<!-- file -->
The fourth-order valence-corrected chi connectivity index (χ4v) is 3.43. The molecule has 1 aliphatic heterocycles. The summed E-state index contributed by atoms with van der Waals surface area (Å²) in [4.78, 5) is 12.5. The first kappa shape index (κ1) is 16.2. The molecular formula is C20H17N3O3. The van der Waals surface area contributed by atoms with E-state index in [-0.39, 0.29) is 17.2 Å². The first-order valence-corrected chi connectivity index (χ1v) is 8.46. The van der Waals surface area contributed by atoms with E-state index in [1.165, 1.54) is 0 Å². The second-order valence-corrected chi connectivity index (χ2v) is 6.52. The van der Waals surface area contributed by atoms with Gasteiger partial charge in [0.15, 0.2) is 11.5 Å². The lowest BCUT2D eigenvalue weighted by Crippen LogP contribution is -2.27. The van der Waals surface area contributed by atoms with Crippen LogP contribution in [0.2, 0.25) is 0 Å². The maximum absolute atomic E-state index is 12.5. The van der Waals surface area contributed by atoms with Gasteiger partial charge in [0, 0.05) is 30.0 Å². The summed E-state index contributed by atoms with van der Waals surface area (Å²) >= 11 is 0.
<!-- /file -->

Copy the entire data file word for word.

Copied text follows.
The fourth-order valence-corrected chi connectivity index (χ4v) is 3.43. The molecule has 1 aliphatic heterocycles. The summed E-state index contributed by atoms with van der Waals surface area (Å²) in [4.78, 5) is 12.5. The first kappa shape index (κ1) is 16.2. The molecular formula is C20H17N3O3. The van der Waals surface area contributed by atoms with E-state index in [-0.39, 0.29) is 17.2 Å². The first-order valence-corrected chi connectivity index (χ1v) is 8.46. The van der Waals surface area contributed by atoms with E-state index in [1.165, 1.54) is 0 Å². The second-order valence-corrected chi connectivity index (χ2v) is 6.52. The van der Waals surface area contributed by atoms with Gasteiger partial charge in [0.15, 0.2) is 11.5 Å². The lowest BCUT2D eigenvalue weighted by Crippen LogP contribution is -2.27. The van der Waals surface area contributed by atoms with Crippen LogP contribution in [0.2, 0.25) is 0 Å². The maximum absolute atomic E-state index is 12.5. The van der Waals surface area contributed by atoms with Gasteiger partial charge in [0, 0.05) is 30.0 Å². The summed E-state index contributed by atoms with van der Waals surface area (Å²) >= 11 is 0.